The Last Decade and the Next

Bernard Aylward
1977, Vol. 10, No. 1,

Abstract


A review of developments in Design Education over the last decade could well start with a look at the first article in the last issue of this journal (Design and Creative Studies Departments by Hilary Cameron) since the point of view of the writer is approximately ten years out of date. It would be far more at home in Rhodes Boyson's 'Black Papers' since it also looks back with nostalgia to a past that never was instead of applying intelligence to the actual present.

The title alone, with its suggestion that the distance travelled is more important than the direction taken, should prevent anyone taking it too seriously, but a closer examination of some of its grosser absurdities reveals the shallowness of the 'Dissertation'.

The writer apparently accepts without question the 1974 paper issued by the Association of Art Advisers and does not know that this statement was foisted on the Association by a few strongly motivated individuals, was never accepted by all art advisers and is now generally discredited. I have never been able to understand how any adviser can, with a clear conscience, justify a bolstering up of his teachers' prejudices against development when he should be using all his energies helping and encouraging them to face the challenge of changing conditions. For a more balanced view of the attitude of art teachers to the need for change it would be better to refer to the proceedings of the last NSAE annual conference.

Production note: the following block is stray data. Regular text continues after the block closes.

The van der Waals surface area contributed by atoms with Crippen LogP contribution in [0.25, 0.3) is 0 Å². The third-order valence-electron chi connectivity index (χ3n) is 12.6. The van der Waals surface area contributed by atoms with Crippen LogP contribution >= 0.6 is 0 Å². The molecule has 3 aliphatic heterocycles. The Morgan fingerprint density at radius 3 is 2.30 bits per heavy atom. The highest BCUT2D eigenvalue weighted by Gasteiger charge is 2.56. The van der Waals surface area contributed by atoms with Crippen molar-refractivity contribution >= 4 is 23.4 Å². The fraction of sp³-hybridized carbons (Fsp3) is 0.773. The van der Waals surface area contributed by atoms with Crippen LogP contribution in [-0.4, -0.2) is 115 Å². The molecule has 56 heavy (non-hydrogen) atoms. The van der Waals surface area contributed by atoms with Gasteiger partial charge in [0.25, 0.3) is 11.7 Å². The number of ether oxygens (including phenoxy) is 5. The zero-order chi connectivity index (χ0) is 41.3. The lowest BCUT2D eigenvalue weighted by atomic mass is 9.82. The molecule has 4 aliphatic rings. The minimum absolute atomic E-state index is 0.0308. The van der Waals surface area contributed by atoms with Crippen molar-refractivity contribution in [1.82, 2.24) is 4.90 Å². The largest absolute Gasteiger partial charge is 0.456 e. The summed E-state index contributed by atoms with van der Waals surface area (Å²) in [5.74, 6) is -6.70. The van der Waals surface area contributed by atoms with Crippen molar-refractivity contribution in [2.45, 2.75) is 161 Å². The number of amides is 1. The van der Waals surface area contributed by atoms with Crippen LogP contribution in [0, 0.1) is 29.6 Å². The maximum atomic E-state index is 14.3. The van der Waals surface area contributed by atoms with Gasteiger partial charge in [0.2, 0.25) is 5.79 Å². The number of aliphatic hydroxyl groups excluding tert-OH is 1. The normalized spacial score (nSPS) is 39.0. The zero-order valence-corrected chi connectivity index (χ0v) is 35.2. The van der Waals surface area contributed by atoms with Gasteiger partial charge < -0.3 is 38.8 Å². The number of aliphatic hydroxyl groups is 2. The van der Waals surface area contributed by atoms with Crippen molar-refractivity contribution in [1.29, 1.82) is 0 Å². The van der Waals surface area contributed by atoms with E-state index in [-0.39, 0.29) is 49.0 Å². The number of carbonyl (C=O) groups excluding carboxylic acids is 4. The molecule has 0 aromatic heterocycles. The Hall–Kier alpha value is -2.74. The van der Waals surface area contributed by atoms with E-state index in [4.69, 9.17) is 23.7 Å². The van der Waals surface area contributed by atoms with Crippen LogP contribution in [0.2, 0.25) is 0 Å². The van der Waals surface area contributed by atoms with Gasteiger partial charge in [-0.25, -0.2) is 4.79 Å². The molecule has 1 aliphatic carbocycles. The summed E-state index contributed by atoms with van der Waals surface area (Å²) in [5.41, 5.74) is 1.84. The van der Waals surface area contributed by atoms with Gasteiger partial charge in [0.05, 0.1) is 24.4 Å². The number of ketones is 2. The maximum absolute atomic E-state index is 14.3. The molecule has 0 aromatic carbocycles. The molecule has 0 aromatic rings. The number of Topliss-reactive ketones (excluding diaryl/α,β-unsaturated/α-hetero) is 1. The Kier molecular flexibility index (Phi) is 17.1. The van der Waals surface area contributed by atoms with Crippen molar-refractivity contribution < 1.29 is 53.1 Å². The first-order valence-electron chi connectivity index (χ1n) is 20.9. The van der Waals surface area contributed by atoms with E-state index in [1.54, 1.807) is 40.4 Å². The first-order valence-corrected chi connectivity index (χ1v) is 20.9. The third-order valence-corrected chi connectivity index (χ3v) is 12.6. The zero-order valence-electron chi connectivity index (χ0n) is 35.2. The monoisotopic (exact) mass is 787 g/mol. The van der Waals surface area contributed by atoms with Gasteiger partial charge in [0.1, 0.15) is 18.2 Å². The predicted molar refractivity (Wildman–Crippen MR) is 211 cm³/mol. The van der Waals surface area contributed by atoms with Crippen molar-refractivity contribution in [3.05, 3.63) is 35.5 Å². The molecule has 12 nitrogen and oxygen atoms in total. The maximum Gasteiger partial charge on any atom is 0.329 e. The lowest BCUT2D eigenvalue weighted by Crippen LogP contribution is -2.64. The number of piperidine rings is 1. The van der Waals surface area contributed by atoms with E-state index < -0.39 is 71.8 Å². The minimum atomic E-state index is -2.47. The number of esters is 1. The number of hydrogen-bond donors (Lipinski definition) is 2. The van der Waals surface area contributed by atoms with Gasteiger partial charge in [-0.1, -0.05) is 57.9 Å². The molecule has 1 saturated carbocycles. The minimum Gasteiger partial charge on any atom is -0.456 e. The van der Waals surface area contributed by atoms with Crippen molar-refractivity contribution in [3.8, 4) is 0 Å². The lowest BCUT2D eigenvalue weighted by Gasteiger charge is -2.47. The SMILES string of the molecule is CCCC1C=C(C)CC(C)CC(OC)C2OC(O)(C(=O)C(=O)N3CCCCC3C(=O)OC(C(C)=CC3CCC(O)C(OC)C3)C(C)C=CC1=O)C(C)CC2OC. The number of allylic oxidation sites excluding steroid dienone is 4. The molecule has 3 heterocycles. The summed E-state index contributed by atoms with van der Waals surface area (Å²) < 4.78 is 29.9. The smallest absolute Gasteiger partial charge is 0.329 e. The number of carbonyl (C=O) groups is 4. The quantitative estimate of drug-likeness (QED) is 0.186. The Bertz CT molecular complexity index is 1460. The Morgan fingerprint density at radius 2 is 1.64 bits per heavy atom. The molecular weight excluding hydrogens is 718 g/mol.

Hilary Cameron also claims to identify the motives of those who set up Design Departments and then uses this bogus assessment in order to denigrate them. Could it not be that Local Authorities, Heads of Schools and Departments, becoming aware (even if only partially) of the possibilities offered for better development of pupils, thought it wise to attempt some change of organisation? Of course, in doing so, many of them made mistakes but as Royce (of Rolls Royce) was fond of saying, 'A man who never made a mistake never made anything'. There is no doubt in my mind that a teacher who tries to develop his ideas on education, even if he does make mistakes, is a better influence on children than one who complacently goes on offering the same tired old pabulum.


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